Nineteen-year-old Shannon Maureen Conley, a nurse from Denver, was prepared to give up her life and move to Syria to meet a jihadist claiming to be a member of the Islamic State of Iraq and al-Sham (ISIS), and upon being arrested attempting to fly to Turkey in April, she openly admitting to supporting the jihadist cause.
According to federal indictment documents released this week, Conley appears to suffer from mental problems, but she was repeatedly warned by the FBI that she should cut communications with a man she knew only as “Y.M.” She met Y.M. on the Internet, and he converted her to the jihadist cause. Conley planned to marry the man, who claimed to be Tunisian, upon arrival to the Middle East. The Daily Mail reports that Conley was arrested at the Denver Airport with luggage filled with jihadist literature, including CDs labeled “Anwar Al-Awlaki,” the name of the former Al Qaeda leader. Despite the fact that ISIS and Al Qaeda are no longer affiliated and, in fact, are rival organizations, Conley was also found carrying Al Qaeda literature, though her proposed goal was to help ISIS fight in Syria.
The 19-year-old also openly admitted to studying nursing to be able to help ISIS jihadists on the battlefield.
The Associated Press reports that Conley was a convert to Islam and her parents were aware of her new religion, but not her extremism. “Conley felt that Jihad is the only answer to correct the wrongs against the Muslim world,” according to court documents indicting her with providing material support to a terrorist organization. FBI agents had long followed Conley and encouraged her parents to meet with officials at her mosque, as well as listen for any signs of growing extremism from their daughter.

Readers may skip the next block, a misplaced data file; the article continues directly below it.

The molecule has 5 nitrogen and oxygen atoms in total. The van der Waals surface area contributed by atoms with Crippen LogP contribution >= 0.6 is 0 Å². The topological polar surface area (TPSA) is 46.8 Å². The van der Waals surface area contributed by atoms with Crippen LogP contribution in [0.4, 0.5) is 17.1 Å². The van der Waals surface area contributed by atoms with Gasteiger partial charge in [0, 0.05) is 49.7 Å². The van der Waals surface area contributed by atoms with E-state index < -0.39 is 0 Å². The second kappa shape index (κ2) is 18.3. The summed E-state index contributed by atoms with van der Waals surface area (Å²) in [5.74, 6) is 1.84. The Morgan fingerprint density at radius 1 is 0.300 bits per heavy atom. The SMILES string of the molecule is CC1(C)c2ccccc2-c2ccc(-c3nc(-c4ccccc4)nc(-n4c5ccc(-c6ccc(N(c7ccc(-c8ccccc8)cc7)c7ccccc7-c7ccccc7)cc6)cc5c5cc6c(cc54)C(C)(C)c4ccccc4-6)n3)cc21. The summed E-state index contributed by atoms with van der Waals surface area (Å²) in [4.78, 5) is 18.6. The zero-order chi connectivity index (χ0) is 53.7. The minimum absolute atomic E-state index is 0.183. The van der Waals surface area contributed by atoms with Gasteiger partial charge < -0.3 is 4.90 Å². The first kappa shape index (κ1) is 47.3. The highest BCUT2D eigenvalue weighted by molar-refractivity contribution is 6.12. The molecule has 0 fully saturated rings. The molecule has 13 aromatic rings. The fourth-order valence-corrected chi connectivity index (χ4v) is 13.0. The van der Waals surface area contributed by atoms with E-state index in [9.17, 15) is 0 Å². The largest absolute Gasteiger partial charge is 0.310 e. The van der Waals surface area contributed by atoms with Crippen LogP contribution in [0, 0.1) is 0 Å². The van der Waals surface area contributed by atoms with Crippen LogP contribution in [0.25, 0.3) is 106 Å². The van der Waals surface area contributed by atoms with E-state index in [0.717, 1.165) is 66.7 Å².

Local outlet The Denver Channel provides additional details about the woman who would leave her American life to fight jihad, considered one of the first converts with no ethnic or national ties to the region to join ISIS. Conley first appeared on the radar of federal authorities last November, upon being spotted taking notes on the layout of Faith Bible Chapel in Arvada, Colorado. The chapel administrators reported her suspicious behavior, and the FBI was soon at her door.
“If they think I’m a terrorist, I’ll give them something to think I am,” Conley reportedly told investigators upon being arrested in April. Direct attempts to persuade her to abandon jihad and instead pursue her religion peacefully failed, and The Denver Channel notes that Conley firmly told FBI officials she was comfortable with collateral damage, including women and children, who were killed during attacks on United States targets. Despite her firm standing on jihad, the affidavit notes that Conley “conceded her knowledge of Islam was based solely on her own research that she conducted on the Internet.”
Conley’s is yet another case that highlights the distinct threat ISIS poses to the Western world. As a group composed largely of Western ex-pats, ISIS jihadists are well-versed in the ways of the Western Internet and deliberately attempt to convert Americans, British citizens, Australians, and others to the cause of jihad. Rather than trading exclusively in gruesome photos of the violence of jihad, ISIS uses imagery of children and animals in attempts to claim the mantle of helping needy Muslims–one which Conley apparently wholeheartedly believed, as she told officials jihad was a cause to help oppressed Muslims internationally.